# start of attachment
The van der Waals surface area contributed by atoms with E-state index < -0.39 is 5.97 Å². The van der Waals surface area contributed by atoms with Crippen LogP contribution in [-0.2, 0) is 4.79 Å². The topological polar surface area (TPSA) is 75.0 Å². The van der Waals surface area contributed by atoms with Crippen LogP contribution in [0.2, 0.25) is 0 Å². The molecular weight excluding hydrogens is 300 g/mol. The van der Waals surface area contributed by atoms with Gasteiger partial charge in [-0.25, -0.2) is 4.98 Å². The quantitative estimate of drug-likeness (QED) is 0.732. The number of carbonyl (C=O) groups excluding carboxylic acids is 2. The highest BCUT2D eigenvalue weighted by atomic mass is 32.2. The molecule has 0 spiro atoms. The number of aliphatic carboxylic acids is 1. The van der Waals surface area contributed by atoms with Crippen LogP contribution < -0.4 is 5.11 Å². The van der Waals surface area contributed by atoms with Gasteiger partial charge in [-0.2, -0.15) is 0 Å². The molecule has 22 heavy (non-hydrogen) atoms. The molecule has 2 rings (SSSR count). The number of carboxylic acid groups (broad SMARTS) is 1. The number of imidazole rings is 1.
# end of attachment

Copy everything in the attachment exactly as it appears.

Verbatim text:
The van der Waals surface area contributed by atoms with E-state index < -0.39 is 5.97 Å². The van der Waals surface area contributed by atoms with Crippen LogP contribution in [-0.2, 0) is 4.79 Å². The topological polar surface area (TPSA) is 75.0 Å². The van der Waals surface area contributed by atoms with Crippen LogP contribution in [0.2, 0.25) is 0 Å². The molecular weight excluding hydrogens is 300 g/mol. The van der Waals surface area contributed by atoms with Gasteiger partial charge in [-0.25, -0.2) is 4.98 Å². The quantitative estimate of drug-likeness (QED) is 0.732. The number of carbonyl (C=O) groups excluding carboxylic acids is 2. The highest BCUT2D eigenvalue weighted by atomic mass is 32.2. The molecule has 0 spiro atoms. The number of aliphatic carboxylic acids is 1. The van der Waals surface area contributed by atoms with Crippen LogP contribution < -0.4 is 5.11 Å². The van der Waals surface area contributed by atoms with Gasteiger partial charge in [-0.2, -0.15) is 0 Å². The molecule has 22 heavy (non-hydrogen) atoms. The molecule has 2 rings (SSSR count). The number of carboxylic acid groups (broad SMARTS) is 1. The number of imidazole rings is 1.